Here in Britain, the two main parties are being punished by voters for tearing up their Brexit commitments.
Posts Tagged: Green politics
There are clearly dangers in accepting the terms set out by green activists – who essentially argue that we can only protect the environment by slowing growth.
The Government’s combination of pro-shale rhetoric and highly restrictive regulation could almost be calculated to please nobody.
As the UK develops its strategic partnership with China, we must press Beijing to crack down on the breeding of big cats for their parts.
The school strikers have a point, and we ought to listen – not least because we have a great story to tell about what Conservative governments have done.
The Environment Bill gives us the chance to cement Britain’s position as a world leader in clean, sustainable progress.
We have demonstrated in government that, with rigorous dedication to competition and innovation, this conservative mission can be fulfilled.
These months of change have electrifying potential for renewal and reform. Such opportunities are precious.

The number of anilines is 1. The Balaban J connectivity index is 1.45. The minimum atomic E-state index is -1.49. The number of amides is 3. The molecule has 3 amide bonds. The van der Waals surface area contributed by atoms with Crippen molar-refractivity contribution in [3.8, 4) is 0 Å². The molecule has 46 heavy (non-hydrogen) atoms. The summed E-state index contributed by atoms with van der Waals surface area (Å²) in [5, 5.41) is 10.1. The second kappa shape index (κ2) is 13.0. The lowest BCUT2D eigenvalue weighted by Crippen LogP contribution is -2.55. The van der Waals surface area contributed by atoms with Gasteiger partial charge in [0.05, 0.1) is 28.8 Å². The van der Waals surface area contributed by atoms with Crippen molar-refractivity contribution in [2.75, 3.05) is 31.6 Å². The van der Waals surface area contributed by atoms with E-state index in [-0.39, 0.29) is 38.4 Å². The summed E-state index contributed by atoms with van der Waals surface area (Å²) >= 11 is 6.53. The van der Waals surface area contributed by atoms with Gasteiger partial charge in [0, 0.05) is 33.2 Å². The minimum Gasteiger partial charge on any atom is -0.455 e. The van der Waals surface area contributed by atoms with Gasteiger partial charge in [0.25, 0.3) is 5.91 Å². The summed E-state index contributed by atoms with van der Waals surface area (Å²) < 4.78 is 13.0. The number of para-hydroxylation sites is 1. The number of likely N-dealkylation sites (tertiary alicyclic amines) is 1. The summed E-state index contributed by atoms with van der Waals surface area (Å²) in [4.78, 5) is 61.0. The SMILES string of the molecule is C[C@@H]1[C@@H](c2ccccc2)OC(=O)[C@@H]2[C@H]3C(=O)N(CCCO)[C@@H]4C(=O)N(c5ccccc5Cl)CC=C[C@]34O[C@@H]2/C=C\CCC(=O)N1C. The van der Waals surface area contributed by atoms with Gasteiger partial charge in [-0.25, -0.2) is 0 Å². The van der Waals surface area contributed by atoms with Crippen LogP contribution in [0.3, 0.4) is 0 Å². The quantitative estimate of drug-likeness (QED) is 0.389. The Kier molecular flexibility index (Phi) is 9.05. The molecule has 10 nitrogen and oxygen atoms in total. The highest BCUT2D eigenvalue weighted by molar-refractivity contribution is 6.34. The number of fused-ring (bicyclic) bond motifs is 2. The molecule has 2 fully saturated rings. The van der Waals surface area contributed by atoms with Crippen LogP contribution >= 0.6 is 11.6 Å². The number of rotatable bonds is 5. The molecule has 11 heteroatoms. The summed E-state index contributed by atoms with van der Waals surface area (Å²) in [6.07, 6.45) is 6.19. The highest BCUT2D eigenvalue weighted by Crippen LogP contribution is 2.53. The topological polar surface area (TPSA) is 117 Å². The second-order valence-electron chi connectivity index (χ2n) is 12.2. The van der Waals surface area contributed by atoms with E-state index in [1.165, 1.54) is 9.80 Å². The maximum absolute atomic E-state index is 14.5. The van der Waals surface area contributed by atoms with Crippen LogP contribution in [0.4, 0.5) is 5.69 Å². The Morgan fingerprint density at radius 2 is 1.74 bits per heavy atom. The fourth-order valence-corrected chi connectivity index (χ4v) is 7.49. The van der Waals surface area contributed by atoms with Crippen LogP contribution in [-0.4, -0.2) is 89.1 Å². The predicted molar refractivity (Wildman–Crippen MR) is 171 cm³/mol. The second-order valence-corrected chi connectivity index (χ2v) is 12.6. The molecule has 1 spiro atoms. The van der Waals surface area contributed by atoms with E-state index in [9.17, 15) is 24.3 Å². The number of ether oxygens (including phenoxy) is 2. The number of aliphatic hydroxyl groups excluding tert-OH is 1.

A third of consumers internationally are now choosing to ‘buy from brands they believe are doing social or environmental good’.
If we want to signal a commitment to sustainable, low-carbon growth strategies, the Government could introduce a green sovereign bond.
The third piece in our mini-series assessing his performance at DEFRA argues that he is a worthy heir to Tory environmentalism.
In the first of a mini-series assessing his performance at DEFRA, Gove’s willingness to challenge mighty vested interests is put to the test.
Dan Pitt: Green politics can be deeply Tory – in its sense of conservation, piety, and obligation to those living and dead
Part of settling down and marking time, as Roger Scruton would say, is protecting our environment. Doing so is an unchosen obligation upon us.
The Government should back the fastest growing sector of the economy, demand transparency and send clear policy signals.
Ministers need to be less political and more pragmatic about which technologies can sustain our economy in the decades ahead.